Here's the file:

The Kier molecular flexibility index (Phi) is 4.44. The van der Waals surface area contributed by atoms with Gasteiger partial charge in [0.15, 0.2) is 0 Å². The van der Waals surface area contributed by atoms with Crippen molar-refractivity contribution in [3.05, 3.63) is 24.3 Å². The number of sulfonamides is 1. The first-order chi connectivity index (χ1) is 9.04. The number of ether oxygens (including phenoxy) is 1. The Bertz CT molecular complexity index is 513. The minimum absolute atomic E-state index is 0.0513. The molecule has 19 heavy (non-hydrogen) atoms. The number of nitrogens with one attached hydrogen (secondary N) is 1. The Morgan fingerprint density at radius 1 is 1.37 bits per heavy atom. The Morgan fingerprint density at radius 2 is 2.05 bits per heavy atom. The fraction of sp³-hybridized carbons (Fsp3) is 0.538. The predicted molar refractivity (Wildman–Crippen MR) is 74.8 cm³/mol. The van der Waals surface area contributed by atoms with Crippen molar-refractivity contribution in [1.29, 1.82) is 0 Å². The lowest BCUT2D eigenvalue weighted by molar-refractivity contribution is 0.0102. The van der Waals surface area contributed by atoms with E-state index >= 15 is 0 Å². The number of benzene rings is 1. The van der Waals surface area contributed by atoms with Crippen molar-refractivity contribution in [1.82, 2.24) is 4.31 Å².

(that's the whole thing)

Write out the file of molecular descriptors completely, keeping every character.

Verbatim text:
The Kier molecular flexibility index (Phi) is 4.44. The van der Waals surface area contributed by atoms with Gasteiger partial charge in [0.15, 0.2) is 0 Å². The van der Waals surface area contributed by atoms with Crippen molar-refractivity contribution in [3.05, 3.63) is 24.3 Å². The number of sulfonamides is 1. The first-order chi connectivity index (χ1) is 9.04. The number of ether oxygens (including phenoxy) is 1. The Bertz CT molecular complexity index is 513. The minimum absolute atomic E-state index is 0.0513. The molecule has 19 heavy (non-hydrogen) atoms. The number of nitrogens with one attached hydrogen (secondary N) is 1. The Morgan fingerprint density at radius 1 is 1.37 bits per heavy atom. The Morgan fingerprint density at radius 2 is 2.05 bits per heavy atom. The fraction of sp³-hybridized carbons (Fsp3) is 0.538. The predicted molar refractivity (Wildman–Crippen MR) is 74.8 cm³/mol. The van der Waals surface area contributed by atoms with Crippen molar-refractivity contribution in [1.29, 1.82) is 0 Å². The lowest BCUT2D eigenvalue weighted by molar-refractivity contribution is 0.0102. The van der Waals surface area contributed by atoms with E-state index >= 15 is 0 Å². The number of benzene rings is 1. The van der Waals surface area contributed by atoms with Crippen molar-refractivity contribution in [1.82, 2.24) is 4.31 Å².